6/27/2019 0 Comments
Happy Summer Solstice! The height of the season, the longest day of the year. So far, we may have a lot of rain, but a spectacular season with April Showers bringing May flowers and beautiful eighty degree days to linger in the garden.
My New Year begins with Winter Solstice on or around December 21, the longest night (about sixteen hours) of the year and believe it or not the days proceed to get longer. One can't really tell until February, but take heart, in the dead of Winter is the Return of the Sun.
Earth revolves on an axis and as it spins it's axis tilts North and South. Here at the Summer Solstice, the axis begins to tilt away from us (South) and at the Winter Solstice, the axis starts to tilt back. In between we have the Spring/Autumn Equinox followed by the deep dark down to Winter Solstice. Spring Equinox is the bright light that drives us to the height of Summer Solstice.
Imagine a world where time was not kept for us. Where we could only look up and follow Moon and Sun. How long would it take us to figure out the rhythm of the seasons? When we were in the Paradise of the Caribbean and Africa, the Southern Hemisphere, when a harsh Winter could not kill us? Spending lazy days fishing and growing food. Fail to plan here in the Northeast and one could lose their life.
With the New Year at Winter Solstice, the excitement for the season begins. At Summer Solstice we assess the gains and losses of the season so far. I did not get Lavender, Wormwood or Marigold in Spring. Lavender (Lavandula angustifolia, Labiatae, Shrub, Perennial, Mediterranean), Wormwood (Artemisia absinthium, Asteraceae, Perennial, North Africa, Eurasia), Marigold (Tagetes minuta, T. patula, Asteraceae, Annual, Guatemala, Mexico). I can try again with Lavender and Wormwood on my deck for an Autumn planting, but it's too late for Marigold. I got Marigold from seed, but they rot when I transplanted them. I grow them in my living room so they don't get leggy, but when I transplanted them, I should have put them outside on the deck to dry out and take. There just was not enough sun in the living room. I also didn't get Sunroot pickled (Helianthus tuberosus, Asteraceae, Perennial, Turtle Island). I read that native Americans use them like Radish and I love to pickle Radish, so I make a couple of pints of pickled Sunroot. By the time I got to them, they were three feet tall and the tuber had no innards left. It was three weeks after the Spring Equinox. Visons of what to improve upon begin here, and what if anything new I want to grow. I've been considering perennial food crops for the last few years at Sargent-Downing. We may never use the Spiral for vegetables. Asparagus (Asparagus officinalis, Asparagaceae, Perennial, Africa) has been there since I've been there so it would be nice to extend the section. Berries in beds West of the Spiral would also be nice. That's as far as I've gotten thinking about it. Peppers are only half a bed I realize this season so considering some thing for the other half would be good. Possibly Fennel. I love Fennel, but Marc does not so I don't need much, maybe a quarter of the bed, maybe Ground Cherry in the fourth quarter.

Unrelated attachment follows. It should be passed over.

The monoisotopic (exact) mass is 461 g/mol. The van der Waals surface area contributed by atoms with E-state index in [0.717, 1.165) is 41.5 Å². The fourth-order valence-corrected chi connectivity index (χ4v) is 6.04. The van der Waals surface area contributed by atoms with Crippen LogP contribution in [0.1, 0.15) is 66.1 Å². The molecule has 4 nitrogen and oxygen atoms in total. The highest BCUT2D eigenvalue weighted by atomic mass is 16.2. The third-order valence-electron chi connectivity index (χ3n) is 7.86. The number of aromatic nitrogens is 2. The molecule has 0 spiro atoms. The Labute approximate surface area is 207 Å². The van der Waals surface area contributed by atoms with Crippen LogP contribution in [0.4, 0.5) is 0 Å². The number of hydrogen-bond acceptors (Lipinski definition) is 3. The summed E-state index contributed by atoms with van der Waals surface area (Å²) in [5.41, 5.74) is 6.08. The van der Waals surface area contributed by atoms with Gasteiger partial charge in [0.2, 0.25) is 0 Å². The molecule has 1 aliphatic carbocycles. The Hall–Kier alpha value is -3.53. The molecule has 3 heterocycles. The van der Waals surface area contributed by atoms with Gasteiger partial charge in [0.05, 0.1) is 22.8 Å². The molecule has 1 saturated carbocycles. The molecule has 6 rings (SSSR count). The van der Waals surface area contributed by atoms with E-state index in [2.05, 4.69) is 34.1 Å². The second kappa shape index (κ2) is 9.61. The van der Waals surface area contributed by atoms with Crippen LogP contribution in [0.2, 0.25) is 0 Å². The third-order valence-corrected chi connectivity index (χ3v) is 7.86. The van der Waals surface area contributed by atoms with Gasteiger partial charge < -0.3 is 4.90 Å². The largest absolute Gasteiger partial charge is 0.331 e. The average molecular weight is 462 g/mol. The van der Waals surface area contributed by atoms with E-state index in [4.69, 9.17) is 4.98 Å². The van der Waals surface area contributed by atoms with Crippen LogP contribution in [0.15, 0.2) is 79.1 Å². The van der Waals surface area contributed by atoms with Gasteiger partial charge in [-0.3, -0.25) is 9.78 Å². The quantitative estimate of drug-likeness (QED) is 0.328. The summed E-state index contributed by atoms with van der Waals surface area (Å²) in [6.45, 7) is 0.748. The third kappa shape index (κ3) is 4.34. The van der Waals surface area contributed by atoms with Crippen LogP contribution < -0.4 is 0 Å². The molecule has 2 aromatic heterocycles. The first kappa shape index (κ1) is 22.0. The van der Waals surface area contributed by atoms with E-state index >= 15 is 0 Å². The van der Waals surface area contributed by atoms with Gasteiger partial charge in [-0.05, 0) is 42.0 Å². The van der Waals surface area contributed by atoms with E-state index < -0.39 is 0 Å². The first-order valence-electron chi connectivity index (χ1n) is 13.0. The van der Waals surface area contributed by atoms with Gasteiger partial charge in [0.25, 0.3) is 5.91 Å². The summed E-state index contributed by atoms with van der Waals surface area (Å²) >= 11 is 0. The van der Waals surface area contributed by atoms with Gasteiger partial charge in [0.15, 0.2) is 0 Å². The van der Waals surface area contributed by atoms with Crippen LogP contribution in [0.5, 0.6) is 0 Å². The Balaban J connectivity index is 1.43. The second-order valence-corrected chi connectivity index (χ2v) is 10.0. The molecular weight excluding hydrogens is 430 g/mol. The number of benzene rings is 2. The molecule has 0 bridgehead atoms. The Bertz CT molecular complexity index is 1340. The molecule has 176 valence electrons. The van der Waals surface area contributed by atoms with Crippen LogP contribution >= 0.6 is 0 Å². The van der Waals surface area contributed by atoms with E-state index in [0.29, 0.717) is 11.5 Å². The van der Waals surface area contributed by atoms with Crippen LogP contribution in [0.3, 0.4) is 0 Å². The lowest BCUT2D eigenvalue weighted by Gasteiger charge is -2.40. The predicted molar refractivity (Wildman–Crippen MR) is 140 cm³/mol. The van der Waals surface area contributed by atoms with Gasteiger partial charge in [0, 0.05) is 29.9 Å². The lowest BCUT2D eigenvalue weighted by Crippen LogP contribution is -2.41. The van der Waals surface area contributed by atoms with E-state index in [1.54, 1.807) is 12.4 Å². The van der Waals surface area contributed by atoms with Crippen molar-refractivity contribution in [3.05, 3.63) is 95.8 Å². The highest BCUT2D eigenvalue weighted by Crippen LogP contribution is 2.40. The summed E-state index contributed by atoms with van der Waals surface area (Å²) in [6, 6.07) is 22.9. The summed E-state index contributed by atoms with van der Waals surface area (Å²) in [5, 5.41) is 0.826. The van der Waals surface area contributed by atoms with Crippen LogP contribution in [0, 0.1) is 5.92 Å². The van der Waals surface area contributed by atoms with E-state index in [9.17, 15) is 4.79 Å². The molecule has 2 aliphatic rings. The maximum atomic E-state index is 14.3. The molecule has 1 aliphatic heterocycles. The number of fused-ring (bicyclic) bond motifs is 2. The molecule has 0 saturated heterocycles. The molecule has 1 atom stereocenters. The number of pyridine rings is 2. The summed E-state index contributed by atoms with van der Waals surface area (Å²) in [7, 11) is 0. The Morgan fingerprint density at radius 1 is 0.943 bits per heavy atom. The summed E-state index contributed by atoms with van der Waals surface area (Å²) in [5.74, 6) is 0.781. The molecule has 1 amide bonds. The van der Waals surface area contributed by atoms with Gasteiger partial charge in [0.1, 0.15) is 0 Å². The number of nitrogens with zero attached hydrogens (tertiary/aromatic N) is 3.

Autumn Equinox is that final push to the end of the season. Processing the harvest will have begun in August. Roots and seeds can be harvested in Autumn. Visons of next season begin for me here. All my crops are planted, time to harvest and process.
For me, coupled with Moon, I find an ebb and flow of sowing and reaping. I pray at the New Moon. Winter Solstice like New Moon has all the promise of what I can conjure in my imagination. I can send my vision out into the universe knowing the energy of creation works for me. I buy seed to manifest my vision. Spring Equinox is that first quarter Moon where I put my vision into action starting seed April 1. Summer Solstice has the energy of fruition like the Full Moon as my dreams manifest and I start to give thanks for my first harvest. I am grateful at the Summer Solstice for the weather Mother Earth has given me. Autumn Equinox is that ebb in the season like the waning Moom drifting to darkness, where I've done my very best and give thanks for the gift of a bountiful season. It has brought peace to my life to follow the rhythm of the seasons with Solstice/Equinox and Moon to guide me.
I got Tomato (Solanum lycopersicon, Solanaceae, Annual, Mexico) in just before the Equinox. I fell a week behind during propagation and the clouds lingered so long Tomato is pretty small, taking them directly out of the seeding trays instead of having transplanted them into pots like I usually do. Cabbage has come directly out of trays for the second season now. I'll have all my crops this season. Mustard Mix, Peppers and Parsley left to go.
Happy Summer Solstice! It's time to celebrate. Festival season has begun here in Beacon and I have that first opportunity to pause, breath and give thanks for Earth's bounty. The feverish drive from Spring falls away and I start to linger in the garden. Here's wishing you have brilliance in your garden. That you have dreamed big and manifested your vision. I am in the gardens which is all I ever want. I am spending my life outside. Twenty years here through Botanical Gardens, the Parks Department and now my gardens. I dreamed of being outside, so I am and it is good. A good life.
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